Are you wondering how you can conduct a current or upcoming course partly or entirely online ? Teaching on screen differs significantly from face-to-face teaching: Important non-verbal communication is often reduced and handling the technology requires more attention and new skills. The functional variety of possible media and digital tools in combination with the didactic possibilities is enormous. Through our information offer and these tips, we want to offer you assistance in making a sensible selection.
Do you have any questions?
Then please contact us by mail: elearning∂studium.kit.edu
Both students and teachers are often unaccustomed to working in online teaching-learning scenarios, in part because content delivery and communication take place in different forms and ways than they have been used to. Take time to explain these changed structures to students, either in the form of a written explanation or as part of an online lecture/video conference. Provide students with redundant and transparent information about the structure and process of the course in a variety of places.
Netiquette for online participants
Students who participate via the Internet often have a sense of distance and anonymity. This feeling sometimes tempts them to do things they would not do in the presence. Often this is a sign that they do not feel part of the student group. The more anonymity is broken and they are involved, the more you support these students to participate actively and meaningfully in the course. A first step is to establish netiquette. In addition, ask students participating via the Internet to activate their own camera. Of course, this must always remain voluntary. If, despite this, disruptions occur frequently, individuals can be removed from the Zoom meeting and the waiting room activated so that they do not reappear.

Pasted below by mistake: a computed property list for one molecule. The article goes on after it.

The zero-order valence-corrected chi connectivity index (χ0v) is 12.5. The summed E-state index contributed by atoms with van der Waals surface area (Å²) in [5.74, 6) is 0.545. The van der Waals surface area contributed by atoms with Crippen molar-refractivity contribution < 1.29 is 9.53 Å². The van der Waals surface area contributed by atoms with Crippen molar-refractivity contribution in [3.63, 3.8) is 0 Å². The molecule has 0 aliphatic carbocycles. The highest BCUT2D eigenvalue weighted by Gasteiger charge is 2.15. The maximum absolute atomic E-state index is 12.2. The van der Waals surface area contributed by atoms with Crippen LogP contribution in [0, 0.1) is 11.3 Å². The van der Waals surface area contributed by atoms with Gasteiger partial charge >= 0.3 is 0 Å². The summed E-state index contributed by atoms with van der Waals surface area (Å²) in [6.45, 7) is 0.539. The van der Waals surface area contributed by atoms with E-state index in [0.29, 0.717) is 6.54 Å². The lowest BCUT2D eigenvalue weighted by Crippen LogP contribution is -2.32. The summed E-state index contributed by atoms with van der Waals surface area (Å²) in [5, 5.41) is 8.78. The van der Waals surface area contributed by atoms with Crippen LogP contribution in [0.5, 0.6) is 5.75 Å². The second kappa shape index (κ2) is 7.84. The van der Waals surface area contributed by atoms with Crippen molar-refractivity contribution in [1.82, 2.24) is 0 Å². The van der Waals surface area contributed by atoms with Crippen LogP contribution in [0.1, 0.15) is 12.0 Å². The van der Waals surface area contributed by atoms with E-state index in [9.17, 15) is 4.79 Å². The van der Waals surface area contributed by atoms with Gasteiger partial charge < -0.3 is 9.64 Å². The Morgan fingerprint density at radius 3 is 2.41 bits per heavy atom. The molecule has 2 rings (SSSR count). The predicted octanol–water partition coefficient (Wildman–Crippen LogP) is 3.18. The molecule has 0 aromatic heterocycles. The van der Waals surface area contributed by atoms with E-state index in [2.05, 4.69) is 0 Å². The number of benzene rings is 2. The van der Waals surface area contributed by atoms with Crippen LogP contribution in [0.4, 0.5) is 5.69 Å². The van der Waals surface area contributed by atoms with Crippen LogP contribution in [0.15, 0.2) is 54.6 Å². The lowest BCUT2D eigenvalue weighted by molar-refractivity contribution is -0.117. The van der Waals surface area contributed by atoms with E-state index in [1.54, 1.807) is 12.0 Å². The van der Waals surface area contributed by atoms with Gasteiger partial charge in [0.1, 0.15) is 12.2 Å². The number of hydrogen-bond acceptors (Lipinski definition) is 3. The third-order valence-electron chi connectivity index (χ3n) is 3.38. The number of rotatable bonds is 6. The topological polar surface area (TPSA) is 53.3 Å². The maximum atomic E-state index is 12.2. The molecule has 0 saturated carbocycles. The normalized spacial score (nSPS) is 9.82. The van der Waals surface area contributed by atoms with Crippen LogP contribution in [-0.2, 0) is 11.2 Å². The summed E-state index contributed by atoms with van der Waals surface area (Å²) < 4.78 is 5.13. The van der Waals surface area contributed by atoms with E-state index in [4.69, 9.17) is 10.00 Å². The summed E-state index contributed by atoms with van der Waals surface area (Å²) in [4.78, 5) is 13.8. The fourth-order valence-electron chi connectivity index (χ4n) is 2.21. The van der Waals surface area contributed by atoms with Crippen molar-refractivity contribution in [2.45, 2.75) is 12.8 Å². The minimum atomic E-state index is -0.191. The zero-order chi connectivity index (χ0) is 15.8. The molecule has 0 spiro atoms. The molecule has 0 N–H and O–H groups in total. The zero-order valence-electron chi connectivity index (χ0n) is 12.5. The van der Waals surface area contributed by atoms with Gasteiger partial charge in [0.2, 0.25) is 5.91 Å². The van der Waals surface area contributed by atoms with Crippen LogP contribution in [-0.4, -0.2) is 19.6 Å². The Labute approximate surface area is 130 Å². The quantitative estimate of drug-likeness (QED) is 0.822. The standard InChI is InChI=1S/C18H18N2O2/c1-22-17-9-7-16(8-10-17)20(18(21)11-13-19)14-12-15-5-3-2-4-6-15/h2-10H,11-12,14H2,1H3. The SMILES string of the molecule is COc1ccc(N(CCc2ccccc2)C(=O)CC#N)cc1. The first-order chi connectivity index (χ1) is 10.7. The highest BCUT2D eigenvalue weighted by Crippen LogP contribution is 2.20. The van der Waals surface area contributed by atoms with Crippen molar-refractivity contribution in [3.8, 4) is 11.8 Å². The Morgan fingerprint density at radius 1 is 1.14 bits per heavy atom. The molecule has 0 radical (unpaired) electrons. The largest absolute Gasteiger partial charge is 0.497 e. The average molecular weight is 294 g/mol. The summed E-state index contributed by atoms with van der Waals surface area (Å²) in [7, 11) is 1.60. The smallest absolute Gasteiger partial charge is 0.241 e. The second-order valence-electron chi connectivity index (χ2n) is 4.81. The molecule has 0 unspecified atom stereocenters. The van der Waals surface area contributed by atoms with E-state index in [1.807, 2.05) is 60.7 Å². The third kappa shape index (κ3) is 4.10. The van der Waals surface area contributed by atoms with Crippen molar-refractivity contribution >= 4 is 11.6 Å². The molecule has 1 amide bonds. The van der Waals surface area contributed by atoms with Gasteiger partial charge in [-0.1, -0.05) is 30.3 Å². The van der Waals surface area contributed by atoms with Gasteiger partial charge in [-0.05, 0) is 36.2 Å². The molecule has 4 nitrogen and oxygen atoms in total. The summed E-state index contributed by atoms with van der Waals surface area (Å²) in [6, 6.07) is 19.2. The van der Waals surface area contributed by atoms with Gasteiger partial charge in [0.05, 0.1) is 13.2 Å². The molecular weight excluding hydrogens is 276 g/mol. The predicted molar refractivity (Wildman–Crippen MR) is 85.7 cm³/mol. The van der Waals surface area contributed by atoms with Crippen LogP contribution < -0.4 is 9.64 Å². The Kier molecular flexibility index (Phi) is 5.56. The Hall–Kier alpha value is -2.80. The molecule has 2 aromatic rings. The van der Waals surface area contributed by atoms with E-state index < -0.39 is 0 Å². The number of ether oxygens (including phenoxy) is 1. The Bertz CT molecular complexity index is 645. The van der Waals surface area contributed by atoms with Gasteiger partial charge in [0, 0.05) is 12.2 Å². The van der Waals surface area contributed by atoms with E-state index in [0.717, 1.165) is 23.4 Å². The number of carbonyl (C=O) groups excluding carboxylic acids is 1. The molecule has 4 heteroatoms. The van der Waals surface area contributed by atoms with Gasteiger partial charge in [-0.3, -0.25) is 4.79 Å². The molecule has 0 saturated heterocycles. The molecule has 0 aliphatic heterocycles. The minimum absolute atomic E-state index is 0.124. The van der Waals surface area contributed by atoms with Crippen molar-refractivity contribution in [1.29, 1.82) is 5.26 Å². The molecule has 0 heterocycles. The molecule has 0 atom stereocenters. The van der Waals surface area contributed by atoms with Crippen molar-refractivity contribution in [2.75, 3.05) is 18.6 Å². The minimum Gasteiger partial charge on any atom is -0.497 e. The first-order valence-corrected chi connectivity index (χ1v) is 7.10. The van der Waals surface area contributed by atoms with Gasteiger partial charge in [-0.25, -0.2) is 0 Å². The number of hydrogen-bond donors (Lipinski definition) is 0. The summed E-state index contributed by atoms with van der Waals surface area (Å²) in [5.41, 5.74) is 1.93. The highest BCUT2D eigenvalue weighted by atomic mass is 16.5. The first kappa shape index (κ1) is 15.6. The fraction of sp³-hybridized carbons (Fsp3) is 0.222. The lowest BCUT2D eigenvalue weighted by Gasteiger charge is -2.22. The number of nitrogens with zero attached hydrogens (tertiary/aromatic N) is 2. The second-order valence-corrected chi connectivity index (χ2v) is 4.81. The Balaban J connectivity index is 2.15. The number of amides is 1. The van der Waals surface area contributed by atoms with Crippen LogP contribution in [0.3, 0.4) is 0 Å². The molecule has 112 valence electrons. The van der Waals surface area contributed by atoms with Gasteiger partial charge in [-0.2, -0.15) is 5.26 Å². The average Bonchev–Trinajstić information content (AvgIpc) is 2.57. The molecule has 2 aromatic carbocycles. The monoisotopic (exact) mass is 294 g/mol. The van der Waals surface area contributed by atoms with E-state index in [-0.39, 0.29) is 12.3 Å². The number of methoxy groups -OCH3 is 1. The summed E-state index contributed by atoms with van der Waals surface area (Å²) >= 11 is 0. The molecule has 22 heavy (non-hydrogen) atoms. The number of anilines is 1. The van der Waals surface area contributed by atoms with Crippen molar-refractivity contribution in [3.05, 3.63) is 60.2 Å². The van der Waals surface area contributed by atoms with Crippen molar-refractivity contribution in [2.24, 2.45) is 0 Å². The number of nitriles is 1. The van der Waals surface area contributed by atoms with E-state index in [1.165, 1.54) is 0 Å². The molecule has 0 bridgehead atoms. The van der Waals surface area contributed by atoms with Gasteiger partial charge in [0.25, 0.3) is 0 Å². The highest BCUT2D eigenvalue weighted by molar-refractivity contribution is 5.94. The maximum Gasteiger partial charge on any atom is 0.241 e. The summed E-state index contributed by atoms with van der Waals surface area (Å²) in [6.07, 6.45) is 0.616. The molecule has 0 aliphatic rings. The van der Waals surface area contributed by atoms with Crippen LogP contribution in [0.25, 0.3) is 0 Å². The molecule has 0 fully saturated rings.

Problems with disruptors? A handout with recommendations on how to deal with disruptors has been created for KIT, which you can request via elearning∂studium.kit.edu if necessary.
Treasure trove for online teaching
- The 15 minute media didactics introduction:Professor Gabi Reinmann describes in one video the essential didactic functions that should be harmonized in a digitally supported teaching-learning setting: Content transfer, activation and support.
- Getting Started Course:The Higher Education Forum on Digitization (HFD), e-teaching.org and the Society for Media in Science (GMW) conducted the qualification special "Quickstarter Online Teaching" at the beginning of the Corona pandemic. The recordings and accompanying materials of the twelve course modules are still available free of charge.
- Lecture series: The Baden-Württemberg University Network for the Digitization of Teaching (HND BW) has organized a virtual lecture series for teachers on various facets of online teaching.
- Hochschulforum Digitalisierung: The University forum on digitizationaccompanies the discourse on higher education in the digital age throughout Germany.
- Here you will find for example 5 more valuable tipsfor getting started with online teaching.
- You will also find tips for the following online teaching scenarios: Designing lectures, web-supported group work in webinars and self-study units.
- e-teaching.org: The colleagues at e-teaching.org have been supporting the process of digitizing teaching at universities for many years. Accordingly, you will find extensive assistance and materials for the implementation of teaching courses, including
- under the heading "Teaching scenarios" you find Instructions on how to approach different formats - lecture, seminar, exercise, project work, etc. - in online implementation.
- under the keyword "Didactic design" you find basic instructions on how to approach media didactics.
- Overview of collections of free learning materials